Midway: is it a carnival or a crisis? That is the question gifted chanteuse and actor Diana Sheehan sets out to answer in her cabaret performance opening March 2 as part of WaterTower Theatre's 2012 Out of the Loop Fringe Festival. Reaching the midway point in life can be a wakeup call for anyone; Sheehan explores its moments of celebration and sorrow through an eclectic array of American songs of desire and longing, reawakened dreams and hopes.
One of the North Texas region's most respected actor/singers (she received multiple regional awards and highest praise for her performance as Edith/ Little Edie in WaterTower Theatre's 2009 production of Grey Gardens), Sheehan has performed cabaret at New York's Triad, San Francisco's Plush Room and Boston's Club Café. She starred in the Off-Broadway hit Forbidden Broadway in its New York, Boston and Cleveland productions and in its national tour.
Asked his opinion of Sheehan after directing her in Grey Gardens, Black Pearl Sings and Shooting Star, here's how Water Tower Theatre's Artistic Director Terry Martin describes Sheehan: "I love to work with her! She's zealous in her determination to do the best work possible, always serving the play, daring in her willingness to emotionally go wherever a play requires, even if it can be unattractive and frightening…she's unwavering in her commitment to and love of her craft."
Sheehan chatted with Alexandra Bonifield of CriticalRant.com (a TheaterJones content partner), and offered insight into her background and what to expect at the Midway.
TheaterJones: How and when did the performing bug bite you?
Diana Sheehan: My parents took me to see Jacques Brel and Cabaret in intimate venues when I was a young girl. I fell in love with musical art, its close-up intensity and expression, and began singing. I began studying in earnest by the time I was 16, along with performing in school musicals and madrigals and singing folk mass with my guitar. I've never stopped performing—or loving it—since.
Grey Gardens at WaterTower Theatre brought you to regional prominence. How was that show special for you?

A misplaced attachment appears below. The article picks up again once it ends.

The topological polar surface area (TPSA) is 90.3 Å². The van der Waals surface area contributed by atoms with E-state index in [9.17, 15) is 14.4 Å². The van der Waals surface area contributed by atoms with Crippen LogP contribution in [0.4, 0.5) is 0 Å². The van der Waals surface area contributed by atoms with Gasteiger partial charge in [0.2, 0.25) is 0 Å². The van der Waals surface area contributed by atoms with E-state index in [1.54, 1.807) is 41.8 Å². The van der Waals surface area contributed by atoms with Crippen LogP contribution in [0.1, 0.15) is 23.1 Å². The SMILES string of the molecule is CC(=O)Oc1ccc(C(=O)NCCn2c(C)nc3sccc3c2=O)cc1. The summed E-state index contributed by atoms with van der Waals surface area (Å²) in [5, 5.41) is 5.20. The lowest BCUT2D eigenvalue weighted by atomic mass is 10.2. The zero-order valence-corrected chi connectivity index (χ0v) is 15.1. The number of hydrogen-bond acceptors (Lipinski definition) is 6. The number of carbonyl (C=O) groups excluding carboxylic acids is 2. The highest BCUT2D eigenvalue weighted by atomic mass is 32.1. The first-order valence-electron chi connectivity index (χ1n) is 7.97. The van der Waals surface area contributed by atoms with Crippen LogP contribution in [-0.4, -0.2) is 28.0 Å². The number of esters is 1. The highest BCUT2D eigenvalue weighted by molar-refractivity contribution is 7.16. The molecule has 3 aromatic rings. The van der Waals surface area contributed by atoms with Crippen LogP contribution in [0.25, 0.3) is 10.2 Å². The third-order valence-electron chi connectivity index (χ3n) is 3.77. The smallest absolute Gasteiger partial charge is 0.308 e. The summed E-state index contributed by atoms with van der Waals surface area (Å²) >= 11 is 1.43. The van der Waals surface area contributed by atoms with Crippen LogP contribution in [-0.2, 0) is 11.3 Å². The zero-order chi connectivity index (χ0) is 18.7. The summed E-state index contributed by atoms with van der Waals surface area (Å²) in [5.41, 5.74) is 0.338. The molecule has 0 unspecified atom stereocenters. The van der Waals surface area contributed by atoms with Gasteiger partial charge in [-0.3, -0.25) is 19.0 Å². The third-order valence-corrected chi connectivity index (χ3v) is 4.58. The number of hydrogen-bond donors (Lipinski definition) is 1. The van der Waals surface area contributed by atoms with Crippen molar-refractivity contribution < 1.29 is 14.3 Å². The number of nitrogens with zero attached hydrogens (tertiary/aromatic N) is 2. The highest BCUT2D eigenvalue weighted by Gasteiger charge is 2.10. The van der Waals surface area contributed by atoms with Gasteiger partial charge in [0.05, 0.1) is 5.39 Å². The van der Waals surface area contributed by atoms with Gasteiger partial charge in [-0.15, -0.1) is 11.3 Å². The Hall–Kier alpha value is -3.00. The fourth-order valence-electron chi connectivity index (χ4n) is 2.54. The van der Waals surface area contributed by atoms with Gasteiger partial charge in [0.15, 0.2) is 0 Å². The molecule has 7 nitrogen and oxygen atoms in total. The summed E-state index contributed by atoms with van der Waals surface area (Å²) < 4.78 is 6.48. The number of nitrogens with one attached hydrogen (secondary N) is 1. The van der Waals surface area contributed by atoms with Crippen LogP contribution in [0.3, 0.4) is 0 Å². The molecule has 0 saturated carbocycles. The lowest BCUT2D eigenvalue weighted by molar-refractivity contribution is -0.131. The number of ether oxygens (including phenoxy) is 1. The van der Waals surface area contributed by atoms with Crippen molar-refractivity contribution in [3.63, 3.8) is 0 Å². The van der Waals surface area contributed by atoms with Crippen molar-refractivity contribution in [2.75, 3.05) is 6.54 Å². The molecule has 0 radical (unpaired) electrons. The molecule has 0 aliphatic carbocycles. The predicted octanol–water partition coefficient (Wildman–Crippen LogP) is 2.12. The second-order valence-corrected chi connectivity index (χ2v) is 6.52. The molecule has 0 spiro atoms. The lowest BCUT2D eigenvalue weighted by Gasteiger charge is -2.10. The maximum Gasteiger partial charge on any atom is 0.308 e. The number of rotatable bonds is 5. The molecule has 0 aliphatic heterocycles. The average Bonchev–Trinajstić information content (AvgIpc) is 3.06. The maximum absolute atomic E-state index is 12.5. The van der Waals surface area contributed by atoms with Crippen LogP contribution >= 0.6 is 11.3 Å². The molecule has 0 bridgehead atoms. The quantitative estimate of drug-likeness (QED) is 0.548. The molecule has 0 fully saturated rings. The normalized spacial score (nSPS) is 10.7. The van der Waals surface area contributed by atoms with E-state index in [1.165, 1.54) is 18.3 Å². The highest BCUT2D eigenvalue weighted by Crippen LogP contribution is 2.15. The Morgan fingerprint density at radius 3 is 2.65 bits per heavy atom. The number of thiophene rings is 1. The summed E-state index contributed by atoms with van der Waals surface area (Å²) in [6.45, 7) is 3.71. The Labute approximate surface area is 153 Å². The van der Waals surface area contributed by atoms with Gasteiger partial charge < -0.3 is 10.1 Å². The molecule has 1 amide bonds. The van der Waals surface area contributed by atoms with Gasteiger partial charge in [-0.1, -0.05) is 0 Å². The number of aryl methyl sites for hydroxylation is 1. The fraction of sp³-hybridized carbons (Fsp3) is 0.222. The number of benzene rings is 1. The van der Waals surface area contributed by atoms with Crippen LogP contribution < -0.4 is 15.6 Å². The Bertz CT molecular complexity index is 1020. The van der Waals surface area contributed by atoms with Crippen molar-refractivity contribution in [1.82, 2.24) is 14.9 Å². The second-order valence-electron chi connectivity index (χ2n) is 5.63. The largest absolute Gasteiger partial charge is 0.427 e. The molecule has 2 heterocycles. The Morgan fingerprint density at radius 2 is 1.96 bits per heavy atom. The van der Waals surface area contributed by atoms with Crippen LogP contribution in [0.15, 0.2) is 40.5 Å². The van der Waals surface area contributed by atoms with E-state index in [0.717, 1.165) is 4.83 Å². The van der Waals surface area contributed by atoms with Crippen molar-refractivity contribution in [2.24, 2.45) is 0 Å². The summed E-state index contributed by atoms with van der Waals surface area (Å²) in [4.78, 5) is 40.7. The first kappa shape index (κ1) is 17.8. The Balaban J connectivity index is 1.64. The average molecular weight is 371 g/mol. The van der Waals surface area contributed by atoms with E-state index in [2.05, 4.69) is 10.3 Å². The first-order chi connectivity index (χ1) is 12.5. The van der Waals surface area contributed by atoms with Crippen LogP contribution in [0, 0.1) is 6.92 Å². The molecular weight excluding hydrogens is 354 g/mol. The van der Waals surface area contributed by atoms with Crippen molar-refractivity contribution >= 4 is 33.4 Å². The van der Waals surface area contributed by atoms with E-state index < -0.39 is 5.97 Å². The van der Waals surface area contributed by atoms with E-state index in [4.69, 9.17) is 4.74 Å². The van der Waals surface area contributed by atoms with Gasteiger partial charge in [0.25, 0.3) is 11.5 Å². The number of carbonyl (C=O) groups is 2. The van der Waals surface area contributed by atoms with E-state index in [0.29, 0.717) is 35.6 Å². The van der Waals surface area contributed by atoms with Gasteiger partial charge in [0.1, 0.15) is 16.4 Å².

I felt like it was written for me. The character had such legitimate depth. Director Terry Martin encouraged me to go deep, to find where the music infused my character and where her actions and feelings could get expressed best through the show's music. I also met James McQuillen there, the] show's music director. He became my vocal coach and is my music director and pianist for Midway; his understanding of songs and vocal performance is incredible.
What inspired you to create Midway?
I wrote it four years ago, when my children were both in school all day and I found myself with unexpected time to focus on art. I realized, to my surprise, I had become creatively shut down. It felt like I was having the start of a mid-life crisis! I began listing songs I loved, some I sang in my 20s, lots of songs, ones that spoke to me about love and life and hope. Suddenly I knew I wanted to perform them in a cabaret setting, to share these feelings I was experiencing with others. Midway was born as a result and was first produced at the Triad in New York in June 2007.
Will you perform in traditional cabaret black attire at The Loop, or will you bring something different to the performance?
It will be a very special, personal performance experience. There are two sets to my show. The first set deals with reawakening of forgotten or lost feelings; the second deals with longing for new experience and hope. I am wearing two of my grandmother Alice Russo's classic dresses from the 1940s and 1950s as costumes, instead of simple black cocktail or concert-style attire. They will help to influence and enhance the mood and my performance in each set. Dressmaker Jon Ahrens from Customworks is remaking these vintage pieces for me with great care. It will be an honor to wear my grandmother's dresses as she influenced my life so much.
What instruments will accompany you with Midway?
In addition to my musical director James McQuillen on piano, Julliard-trained professional musician Sarah Choi will accompany me on cello.
How do you want to impact your audience?
I want to speak to the heart of women who are often primary caregivers: I want to give both men and women an enjoyable entertainment as well as hope that the best in life is yet to come!
◊ Midway is performed in the Stone Cottage at the Addison Theatre Centre at Out of the Loop Fringe Festival 2012, on the following dates and times:
- 8 p.m. Friday, March 2
- 2 p.m. Sunday, March 4
- 7:30 p.m. Thursday, March 8
- 2 p.m. Saturday, March 10
◊ This interview also appears in the March issue of Arts+Culture Magazine, which is a TheaterJones media partner.